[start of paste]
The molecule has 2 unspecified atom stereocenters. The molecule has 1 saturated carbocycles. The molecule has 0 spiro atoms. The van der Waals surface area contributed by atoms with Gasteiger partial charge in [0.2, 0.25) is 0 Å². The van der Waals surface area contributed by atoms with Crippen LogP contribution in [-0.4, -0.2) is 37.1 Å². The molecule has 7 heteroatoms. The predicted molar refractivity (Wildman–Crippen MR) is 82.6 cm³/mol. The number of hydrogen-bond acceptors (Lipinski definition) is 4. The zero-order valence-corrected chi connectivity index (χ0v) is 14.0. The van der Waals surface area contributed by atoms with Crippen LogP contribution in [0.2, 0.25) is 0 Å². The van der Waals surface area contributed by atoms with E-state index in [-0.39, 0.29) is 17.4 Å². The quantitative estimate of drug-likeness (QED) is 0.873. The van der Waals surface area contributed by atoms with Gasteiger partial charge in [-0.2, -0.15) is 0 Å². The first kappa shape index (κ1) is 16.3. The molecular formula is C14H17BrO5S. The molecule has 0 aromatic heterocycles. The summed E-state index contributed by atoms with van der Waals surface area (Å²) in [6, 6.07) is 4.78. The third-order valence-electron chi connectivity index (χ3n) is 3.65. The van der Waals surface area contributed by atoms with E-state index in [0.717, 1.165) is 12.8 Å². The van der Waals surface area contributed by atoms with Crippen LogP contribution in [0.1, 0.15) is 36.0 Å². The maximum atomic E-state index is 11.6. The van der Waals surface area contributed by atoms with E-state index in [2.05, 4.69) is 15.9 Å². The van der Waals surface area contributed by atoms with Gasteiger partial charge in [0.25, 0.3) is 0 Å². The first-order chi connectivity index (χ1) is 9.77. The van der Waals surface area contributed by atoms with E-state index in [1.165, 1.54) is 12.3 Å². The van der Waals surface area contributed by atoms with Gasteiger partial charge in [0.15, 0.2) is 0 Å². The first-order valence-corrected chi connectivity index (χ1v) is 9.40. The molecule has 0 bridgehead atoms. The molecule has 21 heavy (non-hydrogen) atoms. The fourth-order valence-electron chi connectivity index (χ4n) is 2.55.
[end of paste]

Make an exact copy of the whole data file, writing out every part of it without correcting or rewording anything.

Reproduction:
The molecule has 2 unspecified atom stereocenters. The molecule has 1 saturated carbocycles. The molecule has 0 spiro atoms. The van der Waals surface area contributed by atoms with Gasteiger partial charge in [0.2, 0.25) is 0 Å². The van der Waals surface area contributed by atoms with Crippen LogP contribution in [-0.4, -0.2) is 37.1 Å². The molecule has 7 heteroatoms. The predicted molar refractivity (Wildman–Crippen MR) is 82.6 cm³/mol. The number of hydrogen-bond acceptors (Lipinski definition) is 4. The zero-order valence-corrected chi connectivity index (χ0v) is 14.0. The van der Waals surface area contributed by atoms with Crippen LogP contribution in [0.2, 0.25) is 0 Å². The van der Waals surface area contributed by atoms with E-state index in [-0.39, 0.29) is 17.4 Å². The quantitative estimate of drug-likeness (QED) is 0.873. The van der Waals surface area contributed by atoms with Gasteiger partial charge in [-0.2, -0.15) is 0 Å². The first kappa shape index (κ1) is 16.3. The molecular formula is C14H17BrO5S. The molecule has 0 aromatic heterocycles. The summed E-state index contributed by atoms with van der Waals surface area (Å²) in [6, 6.07) is 4.78. The third-order valence-electron chi connectivity index (χ3n) is 3.65. The van der Waals surface area contributed by atoms with E-state index in [0.717, 1.165) is 12.8 Å². The van der Waals surface area contributed by atoms with Crippen LogP contribution in [0.1, 0.15) is 36.0 Å². The maximum atomic E-state index is 11.6. The van der Waals surface area contributed by atoms with E-state index in [2.05, 4.69) is 15.9 Å². The van der Waals surface area contributed by atoms with Gasteiger partial charge in [0.25, 0.3) is 0 Å². The first-order chi connectivity index (χ1) is 9.77. The van der Waals surface area contributed by atoms with E-state index in [1.165, 1.54) is 12.3 Å². The van der Waals surface area contributed by atoms with Gasteiger partial charge in [0.15, 0.2) is 0 Å². The first-order valence-corrected chi connectivity index (χ1v) is 9.40. The molecule has 0 bridgehead atoms. The molecule has 21 heavy (non-hydrogen) atoms. The fourth-order valence-electron chi connectivity index (χ4n) is 2.55.